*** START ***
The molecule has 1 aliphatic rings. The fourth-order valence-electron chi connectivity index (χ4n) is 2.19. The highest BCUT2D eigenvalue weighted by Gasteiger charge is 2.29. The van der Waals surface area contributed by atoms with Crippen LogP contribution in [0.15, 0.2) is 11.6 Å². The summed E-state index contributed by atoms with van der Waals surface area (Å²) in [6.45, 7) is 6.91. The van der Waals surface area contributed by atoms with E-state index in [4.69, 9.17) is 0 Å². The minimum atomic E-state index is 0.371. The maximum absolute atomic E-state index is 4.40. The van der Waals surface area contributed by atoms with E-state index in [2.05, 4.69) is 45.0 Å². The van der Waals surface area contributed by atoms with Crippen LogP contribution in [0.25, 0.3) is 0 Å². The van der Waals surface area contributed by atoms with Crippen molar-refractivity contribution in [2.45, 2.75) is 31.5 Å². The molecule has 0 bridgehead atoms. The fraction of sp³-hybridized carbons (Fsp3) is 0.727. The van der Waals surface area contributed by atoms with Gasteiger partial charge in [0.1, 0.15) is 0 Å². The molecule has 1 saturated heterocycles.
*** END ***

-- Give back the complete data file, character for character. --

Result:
The molecule has 1 aliphatic rings. The fourth-order valence-electron chi connectivity index (χ4n) is 2.19. The highest BCUT2D eigenvalue weighted by Gasteiger charge is 2.29. The van der Waals surface area contributed by atoms with Crippen LogP contribution in [0.15, 0.2) is 11.6 Å². The summed E-state index contributed by atoms with van der Waals surface area (Å²) in [6.45, 7) is 6.91. The van der Waals surface area contributed by atoms with E-state index in [4.69, 9.17) is 0 Å². The minimum atomic E-state index is 0.371. The maximum absolute atomic E-state index is 4.40. The van der Waals surface area contributed by atoms with E-state index in [2.05, 4.69) is 45.0 Å². The van der Waals surface area contributed by atoms with Crippen LogP contribution in [0.25, 0.3) is 0 Å². The van der Waals surface area contributed by atoms with Crippen molar-refractivity contribution in [2.45, 2.75) is 31.5 Å². The molecule has 0 bridgehead atoms. The fraction of sp³-hybridized carbons (Fsp3) is 0.727. The van der Waals surface area contributed by atoms with Gasteiger partial charge in [0.1, 0.15) is 0 Å². The molecule has 1 saturated heterocycles.